All tied up
When I was a child, I used to visit the Japanese tea garden in San Francisco and gaze for hours at the carp swimming in the shallow pond.
I was fascinated by the strange world that these carp inhabited, a flat, two-dimensional world just beneath the lily pads.
The carp could move forward-backward, left-right, but the concept of "up" was totally alien and made no sense to them. I imagined any carp "scientist" living in the pond would scoff at the idea of higher dimensions and unseen worlds. Then one day I imagined grabbing one of the carp "scientists" and thrusting it into the world of "up". What an amazing world the carp would see: beings moving without fins and breathing without water - a whole new law of physics emerging just above the carp universe.
Today, many physicists believe that we are the fish. We live our entire lives scoffing at the idea of unseen worlds, worlds beyond our comfortable "pond" of three dimensions. Yet physicists are confronting the existence of dimensions beyond human ken, dimensions that have endlessly fascinated mystics, mathematicians, and charlatans.
What is driving this fascination with higher dimensions is something called "superstring theory", which has revolutionised the scientific landscape, overturning centuries of cherished ideas. Although it has not yet been experimentally verified, superstring theory postulates that our universe may be 10 or even 11-dimensional, perhaps co-existing with an infinite number of parallel universes.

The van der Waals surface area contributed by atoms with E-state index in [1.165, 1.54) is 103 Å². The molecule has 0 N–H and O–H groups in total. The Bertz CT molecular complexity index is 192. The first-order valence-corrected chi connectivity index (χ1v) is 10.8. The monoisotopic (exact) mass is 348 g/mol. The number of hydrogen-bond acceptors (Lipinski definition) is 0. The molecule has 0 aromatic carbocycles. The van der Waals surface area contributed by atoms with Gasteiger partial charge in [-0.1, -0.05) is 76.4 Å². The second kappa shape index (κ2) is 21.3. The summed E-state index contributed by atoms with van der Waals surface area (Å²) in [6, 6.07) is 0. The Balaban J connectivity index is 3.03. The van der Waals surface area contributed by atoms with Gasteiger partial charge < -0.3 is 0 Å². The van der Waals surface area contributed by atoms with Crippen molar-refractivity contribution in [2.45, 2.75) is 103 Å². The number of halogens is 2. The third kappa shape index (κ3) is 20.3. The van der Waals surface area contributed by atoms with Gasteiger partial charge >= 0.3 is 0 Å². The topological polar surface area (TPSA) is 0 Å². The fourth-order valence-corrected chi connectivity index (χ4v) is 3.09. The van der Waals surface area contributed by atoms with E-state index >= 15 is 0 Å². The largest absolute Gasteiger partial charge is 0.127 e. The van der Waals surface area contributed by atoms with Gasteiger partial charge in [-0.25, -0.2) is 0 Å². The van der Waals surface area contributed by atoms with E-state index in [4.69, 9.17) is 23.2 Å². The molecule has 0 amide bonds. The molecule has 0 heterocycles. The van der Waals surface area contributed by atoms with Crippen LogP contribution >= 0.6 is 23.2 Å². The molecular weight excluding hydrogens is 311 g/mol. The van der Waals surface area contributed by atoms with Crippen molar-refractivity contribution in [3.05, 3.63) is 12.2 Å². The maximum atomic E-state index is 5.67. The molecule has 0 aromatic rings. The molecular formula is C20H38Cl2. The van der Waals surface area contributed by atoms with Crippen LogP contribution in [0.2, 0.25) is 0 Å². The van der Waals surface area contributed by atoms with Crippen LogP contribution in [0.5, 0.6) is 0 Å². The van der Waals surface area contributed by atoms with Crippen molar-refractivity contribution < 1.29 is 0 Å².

Superstring theory may be the fabled "theory of everything", a single theory (perhaps an equation that, when written, is no more than one inch long) which can explain all physical phenomena, from the Big Bang to the expanding universe, the formation of atoms, the evolution of the Earth and even life itself.
This is the Holy Grail of physics. Eventually, this theory of everything may explain some of the deepest secrets of the cosmos, such as what happened before the Big Bang, whether the flow of time can be reversed, whether gateways can exist through space-time, and the ultimate fate of the universe.
Four forces rule the universe
Today, we realise that there are just four forces which rule the entire universe.
* First is gravity, which guides the planets in their orbits. Without gravity, the Sun would explode and the Solar System would fly apart. It was Isaac Newton who gave us the first theory of gravity, which today still guides our deep-space probes with unerring accuracy.
* Second is the electromagnetic force, which lights our cities, energises our power plants, and has unleashed the internet and the information revolution. Everytime there is a blackout, we are thrown several hundred years into the past.
* Third - the weak nuclear force is the force of radioactive decay. The weak force is not powerful enough to hold the nucleus of the atom together, so an atom of uranium or plutonium can decay. Hospitals today use radioactive substances to identify and cure diseases. This force also helps heat the centre of the Earth, resulting in volcanoes, earthquakes, and continental drift.
* Last, the strong nuclear force is sufficiently powerful enough to bind the nucleus of the atom together. It was Ernest Rutherford who first demonstrated the existence of a tiny nucleus at the centre of the atom and speculated that a new nuclear force must be necessary to hold it together.